This is the first in a series of articles that will showcase the people, organizations, companies, and government agencies that tried to ban slasher films in the early 1980s.
The first member of our rogues gallery is film critic Roger Ebert, who savaged the slasher film in his columns for The Chicago Sun-Times and on the television programs Sneak Preview and At the Movies.
Before I go further I would like to point out that this isn’t a personal attack against Roger Ebert. His protests against the slasher film have made him a part of the genre’s history and should be recorded. I do own several of his books and enjoy reading his reviews for slasher films no matter how negative they may be. His writing can be extremely funny even if it does border on elitist snobbery when discussing slashers.
The Critic’s Crusade started with I Spit on Your Grave (a.k.a. Day of the Woman) before taking up arms against Maniac, Friday the 13th, and all of the other slashers released during the genre’s golden age. Attacking a film one finds offensive is understandable, but Mr. Ebert often crossed the line by savaging theater owners for showing the films and the audiences for attending the screenings. He refers to the I Spit on Your Grave audience as “vicarious sex criminals.” On television, Ebert labeled slashers as dangerous films for dangerous minds. These depraved films appealed to the dark, deranged underbelly of society and would only lead to societal decay if left unchecked.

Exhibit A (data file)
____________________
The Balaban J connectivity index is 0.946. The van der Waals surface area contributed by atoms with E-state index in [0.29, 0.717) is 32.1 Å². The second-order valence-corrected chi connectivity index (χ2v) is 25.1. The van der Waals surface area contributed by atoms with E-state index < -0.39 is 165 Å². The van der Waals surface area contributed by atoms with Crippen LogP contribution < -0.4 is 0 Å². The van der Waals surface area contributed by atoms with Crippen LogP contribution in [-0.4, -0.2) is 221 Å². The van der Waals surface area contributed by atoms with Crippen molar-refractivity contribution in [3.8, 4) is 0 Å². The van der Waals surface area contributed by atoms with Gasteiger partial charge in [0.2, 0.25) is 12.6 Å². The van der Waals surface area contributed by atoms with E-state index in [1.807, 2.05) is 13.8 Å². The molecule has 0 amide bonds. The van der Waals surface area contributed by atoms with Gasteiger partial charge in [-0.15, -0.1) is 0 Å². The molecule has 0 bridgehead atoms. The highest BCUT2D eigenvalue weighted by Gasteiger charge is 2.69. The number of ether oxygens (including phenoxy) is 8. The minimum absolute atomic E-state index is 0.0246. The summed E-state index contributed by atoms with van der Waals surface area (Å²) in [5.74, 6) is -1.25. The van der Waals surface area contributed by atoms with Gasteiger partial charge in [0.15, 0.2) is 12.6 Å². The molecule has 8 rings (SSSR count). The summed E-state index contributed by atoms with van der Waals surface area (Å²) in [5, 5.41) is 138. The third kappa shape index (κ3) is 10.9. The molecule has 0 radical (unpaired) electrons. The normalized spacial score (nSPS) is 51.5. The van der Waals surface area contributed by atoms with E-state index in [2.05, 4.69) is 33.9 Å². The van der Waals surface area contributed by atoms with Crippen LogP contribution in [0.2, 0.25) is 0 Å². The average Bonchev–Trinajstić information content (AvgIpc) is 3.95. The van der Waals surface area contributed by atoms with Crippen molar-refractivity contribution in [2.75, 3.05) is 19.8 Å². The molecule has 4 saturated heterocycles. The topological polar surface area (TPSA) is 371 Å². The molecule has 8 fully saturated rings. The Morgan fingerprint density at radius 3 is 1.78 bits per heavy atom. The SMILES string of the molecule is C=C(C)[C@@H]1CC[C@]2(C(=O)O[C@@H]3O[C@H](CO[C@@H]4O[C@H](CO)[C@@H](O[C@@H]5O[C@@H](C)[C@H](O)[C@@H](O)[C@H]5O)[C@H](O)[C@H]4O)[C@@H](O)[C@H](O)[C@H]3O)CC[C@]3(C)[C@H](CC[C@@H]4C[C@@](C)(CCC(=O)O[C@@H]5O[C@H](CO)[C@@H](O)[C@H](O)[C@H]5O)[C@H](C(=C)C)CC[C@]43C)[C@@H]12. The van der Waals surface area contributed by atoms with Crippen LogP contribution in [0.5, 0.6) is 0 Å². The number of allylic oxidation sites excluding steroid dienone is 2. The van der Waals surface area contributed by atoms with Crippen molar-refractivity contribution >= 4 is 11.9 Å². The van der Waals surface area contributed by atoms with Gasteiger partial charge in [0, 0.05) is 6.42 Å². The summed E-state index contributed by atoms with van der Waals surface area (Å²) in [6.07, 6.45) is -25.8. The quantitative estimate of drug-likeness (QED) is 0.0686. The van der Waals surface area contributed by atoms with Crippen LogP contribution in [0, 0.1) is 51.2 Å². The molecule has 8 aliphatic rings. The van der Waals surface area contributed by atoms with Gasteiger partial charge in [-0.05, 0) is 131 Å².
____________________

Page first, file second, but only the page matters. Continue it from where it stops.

Mr. Ebert’s attacks against slasher films did have an impact on box-office receipts but not in the way he had hoped. Day of the Woman bombed when it was originally released but made a fortune after a title change and Ebert’s rants in the media. The attacks on Maniac helped the film turn a profit for investors shortly after it was unleashed in theaters. All of this rapid money making caused other producers and directors to crank out even more slasher films in the hopes of generating fast cash. Perhaps this is what most offended Mr. Ebert, slasher films made money while the art films he loved vanished from theaters after one week.
It seems rather ironic to me that Roger Ebert, a film critic, would get so involved in an effort to ban slashers just because he hated the genre. Ebert was born in 1942 which means he lived through the witch hunts that targeted Communists in Hollywood, horror comic books, and rock & roll during the 1950s. He had to know lives, careers, and companies could be ruined if his crusade succeeded.
A great deal has changed for Roger Ebert in the nearly thirty years since he lead the charge against slasher films. His very public battle with cancer has left him without a physical voice. Soon, Mr. Ebert may find himself without a media voice as well. The television shows are gone. His newspaper, The Chicago Sun-Times, is in so much financial trouble that it could either go bankrupt or become nationalized by the US government. In a completely unexpected yet strangely poetic twist , the slasher films Roger Ebert despised in the 1980s are being remade, which means he has to watch them all over again.